Otherwise, few people will bother to read them
Why most people don’t read privacy policies
The first is that we live in an age of information overload, and simply don’t have the time. We therefore scan, and if the point is not immediately clear, we move on. This is true for all business writing, which is generally poorly written and struggles to get to the point.
The second reason is that policies are lengthy legal documents written by lawyers. Their objective is not to inform through short, clear language, but to protect through detailed legal language. That’s why, when faced with privacy policies on websites, we just click and accept, and hope for the best. After all, most of the time, it’s just legal boilerplate anyway.
GDPR’s transparency guidelines are poorly applied
GDPR requires communications to data subjects to be “concise, transparent, intelligible and easily accessible.”
Article 29 Working Party guidelines say that “The concept of transparency in the GDPR is user-centric rather than legalistic”, and that “the quality, accessibility and comprehensibility of the information is as important as the actual content.”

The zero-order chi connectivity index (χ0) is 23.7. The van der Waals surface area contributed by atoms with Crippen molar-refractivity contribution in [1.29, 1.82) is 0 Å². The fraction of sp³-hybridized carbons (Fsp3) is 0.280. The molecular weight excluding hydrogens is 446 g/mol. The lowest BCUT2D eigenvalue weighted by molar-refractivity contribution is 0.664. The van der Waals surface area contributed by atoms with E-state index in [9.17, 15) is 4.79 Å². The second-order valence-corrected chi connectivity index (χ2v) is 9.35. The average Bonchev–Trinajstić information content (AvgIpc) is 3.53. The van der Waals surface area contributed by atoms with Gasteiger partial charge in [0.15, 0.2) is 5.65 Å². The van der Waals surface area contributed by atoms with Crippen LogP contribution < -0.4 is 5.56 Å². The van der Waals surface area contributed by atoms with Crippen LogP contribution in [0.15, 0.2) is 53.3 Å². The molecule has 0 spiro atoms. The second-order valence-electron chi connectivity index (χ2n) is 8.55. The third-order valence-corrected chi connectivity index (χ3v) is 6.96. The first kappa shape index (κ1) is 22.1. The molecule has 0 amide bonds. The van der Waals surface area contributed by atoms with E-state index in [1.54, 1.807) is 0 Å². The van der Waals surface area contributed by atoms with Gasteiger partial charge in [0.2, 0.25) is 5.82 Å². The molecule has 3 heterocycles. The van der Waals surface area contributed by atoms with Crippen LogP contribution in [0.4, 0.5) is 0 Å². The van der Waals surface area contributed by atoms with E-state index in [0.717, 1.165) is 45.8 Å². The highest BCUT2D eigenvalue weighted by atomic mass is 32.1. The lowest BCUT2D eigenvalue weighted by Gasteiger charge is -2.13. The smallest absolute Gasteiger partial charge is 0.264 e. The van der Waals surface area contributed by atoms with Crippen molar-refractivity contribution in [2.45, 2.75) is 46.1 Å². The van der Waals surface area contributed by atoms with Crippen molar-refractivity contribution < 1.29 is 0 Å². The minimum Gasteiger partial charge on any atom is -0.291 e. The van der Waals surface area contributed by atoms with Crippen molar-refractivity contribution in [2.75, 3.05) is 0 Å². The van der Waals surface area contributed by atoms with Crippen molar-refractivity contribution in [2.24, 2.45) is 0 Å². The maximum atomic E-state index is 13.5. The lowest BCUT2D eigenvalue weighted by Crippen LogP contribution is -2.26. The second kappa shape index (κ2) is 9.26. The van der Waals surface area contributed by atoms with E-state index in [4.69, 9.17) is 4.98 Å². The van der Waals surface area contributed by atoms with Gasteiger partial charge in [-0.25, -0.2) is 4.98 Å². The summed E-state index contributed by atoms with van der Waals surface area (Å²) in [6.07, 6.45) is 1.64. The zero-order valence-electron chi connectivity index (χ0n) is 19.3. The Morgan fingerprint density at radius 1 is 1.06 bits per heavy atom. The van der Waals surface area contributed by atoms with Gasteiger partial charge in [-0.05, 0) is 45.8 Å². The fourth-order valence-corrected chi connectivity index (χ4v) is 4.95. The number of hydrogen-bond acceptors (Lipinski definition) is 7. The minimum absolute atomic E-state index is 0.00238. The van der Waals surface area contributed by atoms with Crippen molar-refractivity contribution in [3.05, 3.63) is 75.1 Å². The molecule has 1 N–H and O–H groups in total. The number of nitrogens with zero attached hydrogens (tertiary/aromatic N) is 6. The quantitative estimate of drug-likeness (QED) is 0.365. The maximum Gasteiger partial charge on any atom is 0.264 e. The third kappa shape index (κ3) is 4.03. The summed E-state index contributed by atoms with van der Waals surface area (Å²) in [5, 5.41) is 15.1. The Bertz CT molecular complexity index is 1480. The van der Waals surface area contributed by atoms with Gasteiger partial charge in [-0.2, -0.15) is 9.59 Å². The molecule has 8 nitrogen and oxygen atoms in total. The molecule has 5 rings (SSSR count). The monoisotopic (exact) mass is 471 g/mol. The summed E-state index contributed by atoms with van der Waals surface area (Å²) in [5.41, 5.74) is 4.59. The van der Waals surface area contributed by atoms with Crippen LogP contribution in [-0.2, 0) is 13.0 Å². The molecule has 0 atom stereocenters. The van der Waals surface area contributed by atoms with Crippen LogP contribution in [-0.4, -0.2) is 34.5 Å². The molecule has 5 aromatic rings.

This means that information should be presented “efficiently and succinctly in order to avoid information fatigue”, so that people can “immediately access rather than having to scroll through large amounts of text searching for particular issues.”
In practice, however, these guidelines are rarely applied.
Three steps to clear privacy policies
There are three simple steps you can apply to improve your privacy policies:
- Structure or layer them so that the following questions are clearly visible in large font:
- What data do we need?
- Why do we need it?
- How do we use it?
- How long do we keep it?
- What are your rights?
3. Use the writing guidelines in this 10-page booklet called Get to the Point!, which you can download free from this business-writing website (no email required).
Lawyers should not be writing privacy policies
Examples of good privacy policies
Here are a few examples of companies that have got it right:
- Salesforce (good structure, but too much detail in the answers)
- Oracle (good structure, though ruined by the lengthy legalistic introduction)
- Privacy Perfect (perfect!)
- Medair (perfect!)